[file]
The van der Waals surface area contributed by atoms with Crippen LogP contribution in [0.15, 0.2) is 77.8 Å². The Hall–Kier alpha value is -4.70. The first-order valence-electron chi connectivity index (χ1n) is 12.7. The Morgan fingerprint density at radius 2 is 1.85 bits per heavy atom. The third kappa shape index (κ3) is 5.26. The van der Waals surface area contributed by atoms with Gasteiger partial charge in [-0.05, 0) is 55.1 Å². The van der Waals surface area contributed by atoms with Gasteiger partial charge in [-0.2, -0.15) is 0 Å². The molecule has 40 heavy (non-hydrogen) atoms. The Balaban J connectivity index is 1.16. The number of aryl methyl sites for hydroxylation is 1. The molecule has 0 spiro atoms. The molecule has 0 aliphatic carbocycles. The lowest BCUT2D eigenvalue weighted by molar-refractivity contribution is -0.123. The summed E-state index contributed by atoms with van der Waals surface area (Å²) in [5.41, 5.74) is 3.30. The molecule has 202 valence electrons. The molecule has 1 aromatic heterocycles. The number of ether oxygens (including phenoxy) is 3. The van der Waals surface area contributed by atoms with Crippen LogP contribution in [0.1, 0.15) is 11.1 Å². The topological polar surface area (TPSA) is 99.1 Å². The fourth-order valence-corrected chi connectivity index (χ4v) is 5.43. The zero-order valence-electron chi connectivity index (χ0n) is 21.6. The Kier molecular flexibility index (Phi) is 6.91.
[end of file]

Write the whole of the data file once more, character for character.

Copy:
The van der Waals surface area contributed by atoms with Crippen LogP contribution in [0.15, 0.2) is 77.8 Å². The Hall–Kier alpha value is -4.70. The first-order valence-electron chi connectivity index (χ1n) is 12.7. The Morgan fingerprint density at radius 2 is 1.85 bits per heavy atom. The third kappa shape index (κ3) is 5.26. The van der Waals surface area contributed by atoms with Gasteiger partial charge in [-0.05, 0) is 55.1 Å². The van der Waals surface area contributed by atoms with Gasteiger partial charge in [-0.2, -0.15) is 0 Å². The molecule has 40 heavy (non-hydrogen) atoms. The Balaban J connectivity index is 1.16. The number of aryl methyl sites for hydroxylation is 1. The molecule has 0 spiro atoms. The molecule has 0 aliphatic carbocycles. The lowest BCUT2D eigenvalue weighted by molar-refractivity contribution is -0.123. The summed E-state index contributed by atoms with van der Waals surface area (Å²) in [5.41, 5.74) is 3.30. The molecule has 202 valence electrons. The molecule has 1 aromatic heterocycles. The number of ether oxygens (including phenoxy) is 3. The van der Waals surface area contributed by atoms with Crippen LogP contribution in [0.1, 0.15) is 11.1 Å². The topological polar surface area (TPSA) is 99.1 Å². The fourth-order valence-corrected chi connectivity index (χ4v) is 5.43. The zero-order valence-electron chi connectivity index (χ0n) is 21.6. The Kier molecular flexibility index (Phi) is 6.91.